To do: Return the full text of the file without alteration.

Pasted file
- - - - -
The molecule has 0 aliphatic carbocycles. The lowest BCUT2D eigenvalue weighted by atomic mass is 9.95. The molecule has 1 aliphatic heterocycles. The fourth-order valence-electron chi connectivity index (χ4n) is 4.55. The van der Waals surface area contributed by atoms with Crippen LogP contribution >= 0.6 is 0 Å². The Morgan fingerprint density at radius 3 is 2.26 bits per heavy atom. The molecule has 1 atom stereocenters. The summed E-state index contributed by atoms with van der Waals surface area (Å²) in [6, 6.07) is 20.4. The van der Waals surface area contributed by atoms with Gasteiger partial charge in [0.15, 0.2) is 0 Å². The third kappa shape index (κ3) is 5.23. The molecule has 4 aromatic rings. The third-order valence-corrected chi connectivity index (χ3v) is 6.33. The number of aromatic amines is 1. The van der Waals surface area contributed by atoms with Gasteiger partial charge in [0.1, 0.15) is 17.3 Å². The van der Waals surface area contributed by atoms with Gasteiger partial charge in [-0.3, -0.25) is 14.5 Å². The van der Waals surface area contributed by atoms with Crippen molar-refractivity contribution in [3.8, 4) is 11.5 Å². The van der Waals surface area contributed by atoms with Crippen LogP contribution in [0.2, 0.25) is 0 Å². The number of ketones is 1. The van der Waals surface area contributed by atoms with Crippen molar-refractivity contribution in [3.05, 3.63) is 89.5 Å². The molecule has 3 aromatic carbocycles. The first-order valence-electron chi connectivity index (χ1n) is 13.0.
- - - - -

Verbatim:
The molecule has 0 aliphatic carbocycles. The lowest BCUT2D eigenvalue weighted by atomic mass is 9.95. The molecule has 1 aliphatic heterocycles. The fourth-order valence-electron chi connectivity index (χ4n) is 4.55. The van der Waals surface area contributed by atoms with Crippen LogP contribution >= 0.6 is 0 Å². The Morgan fingerprint density at radius 3 is 2.26 bits per heavy atom. The molecule has 1 atom stereocenters. The summed E-state index contributed by atoms with van der Waals surface area (Å²) in [6, 6.07) is 20.4. The van der Waals surface area contributed by atoms with Gasteiger partial charge in [0.15, 0.2) is 0 Å². The third kappa shape index (κ3) is 5.23. The molecule has 4 aromatic rings. The third-order valence-corrected chi connectivity index (χ3v) is 6.33. The number of aromatic amines is 1. The van der Waals surface area contributed by atoms with Gasteiger partial charge in [0.1, 0.15) is 17.3 Å². The van der Waals surface area contributed by atoms with Gasteiger partial charge in [-0.3, -0.25) is 14.5 Å². The van der Waals surface area contributed by atoms with Crippen molar-refractivity contribution in [3.8, 4) is 11.5 Å². The van der Waals surface area contributed by atoms with Crippen LogP contribution in [0.2, 0.25) is 0 Å². The number of ketones is 1. The van der Waals surface area contributed by atoms with Crippen molar-refractivity contribution in [3.05, 3.63) is 89.5 Å². The molecule has 3 aromatic carbocycles. The first-order valence-electron chi connectivity index (χ1n) is 13.0.